Shaurya Movie Review
Shaurya is a film about courage and it was definitely needed to make this film. Captain Javed Khaa (Deepak Dobriyal) is charged with the murder of a senior officer in Punj and has to undergo court martial. Best pals Major Siddhant Chaudhary (Rahul Bose) and Akash Kapoor (Jaaved Jaaferi) are put in charge of the case – Siddhant handling the defense and Akash the prosecution. But the former is least interested in the case and is involved just because he wants to enjoy some time off in Kashmir. He is basically in the army only because he dad achieved laurels in the same profession. His first interaction with Javed is met with stoic silence on the latter’s part but he doesn’t seem too perturbed.
However, he soon gets into trouble following an interaction with a journalist Kaavya Shastri (Minissha Lamba) during which he blabbers stuff which he himself is not sure of in an attempt to impress here. Things get worse when during cross questioning he mutters that he would like to inspect the scene of crime and ends up meeting the arrogant Brigadier Rudra Pratap Singh (Kay Kay Menon) which gives him the jitters.
All the while, Akash stands by Siddhant’s side assuring him that it is an open and shut case and that he would just have to be present in court during the proceedings when it will be decided that Javed is guilty. But as Siddhant gradually gets involved in the case seriously he realizes that the truth is not as straightforward. With the help of Kaavya, whom he begins to like, Siddhant sets out against all odds to trace the motive behind why Javed opened fire on his senior officer.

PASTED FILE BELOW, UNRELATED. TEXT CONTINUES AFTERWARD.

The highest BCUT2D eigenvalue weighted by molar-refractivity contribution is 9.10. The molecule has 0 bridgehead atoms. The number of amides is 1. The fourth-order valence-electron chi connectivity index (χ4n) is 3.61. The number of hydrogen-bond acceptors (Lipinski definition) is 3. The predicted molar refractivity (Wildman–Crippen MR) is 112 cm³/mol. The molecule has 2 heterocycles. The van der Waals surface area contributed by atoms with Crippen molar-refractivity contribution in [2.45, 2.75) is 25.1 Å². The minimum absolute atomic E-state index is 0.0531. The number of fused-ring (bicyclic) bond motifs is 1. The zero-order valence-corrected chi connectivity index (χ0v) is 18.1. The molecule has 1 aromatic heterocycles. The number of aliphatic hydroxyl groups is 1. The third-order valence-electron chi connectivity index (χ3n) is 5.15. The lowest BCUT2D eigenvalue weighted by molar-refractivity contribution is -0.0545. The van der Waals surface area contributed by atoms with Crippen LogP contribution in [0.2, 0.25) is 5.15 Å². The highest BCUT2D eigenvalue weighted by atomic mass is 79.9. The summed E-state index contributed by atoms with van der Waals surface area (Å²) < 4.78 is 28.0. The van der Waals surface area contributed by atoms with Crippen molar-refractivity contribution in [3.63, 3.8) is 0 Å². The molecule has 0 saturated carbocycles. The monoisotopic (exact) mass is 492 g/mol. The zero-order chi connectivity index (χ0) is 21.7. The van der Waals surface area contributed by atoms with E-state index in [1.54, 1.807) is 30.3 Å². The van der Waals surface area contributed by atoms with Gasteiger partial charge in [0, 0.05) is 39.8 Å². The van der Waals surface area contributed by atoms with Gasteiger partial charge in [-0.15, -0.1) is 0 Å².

Acting wise, Rahul Bose and Kay Kay Menon are proven performers who stand up yet again. Though there are traces of sameness in his acting, Rahul’s portrayal of both a happy go lucky officer and an intense defense lawyer showcase his acting abilities. Kay Kay playing the Brigadier who believes that he is above all is superb. Jaaved Jaaferi in the role of a hard hitting officer impresses while Minissha as the journalist is competent. Amrita Rao chips in with a heart-wrenching cameo playing the struggling wife of the deceased officer but the real hero of the story is also the hero of the film. Deepak Dobriyal has minimal dialogues but his straight faced expression and the pride with which he carries himself throughout the film is exceptional to watch.
If Shaurya suffers anywhere it is in the screenplay. The first half moves at a snail’s space when Siddhant is struggling to cope up with the responsibility handed to him. But once he finds his bearings, the narrative gets riveting. The transformation that takes place in Siddhant through the course of the case is one of the high points of the film. Also a couple of scenes from the film stay with you. The short emotional interaction between Kaavya and the dead officer’s wife (Amrita Rao) and the one in which a Kashmiri child refuses to take a chewing gum from Siddhant because he is a fauji are among them. The climax confrontation between the feisty Brigadier and a restrained yet confident Siddhant stands out.
Adnan Sami’s music does its bit for the film. Dheere Dheere is soulful while Kaise Kahe Dosti is aptly placed in the film just after the surprise midnight marriage of Aakash and Nandini arranged by Siddhant. Rozza Catalano’s item number is thanda compared to some recent ones.
With no big stars and a ‘non-commercial’ theme, Shaurya’s chances of succeeding at the box-office are minimal but it is definitely a brave attempt – one that Samar Khan can be proud of.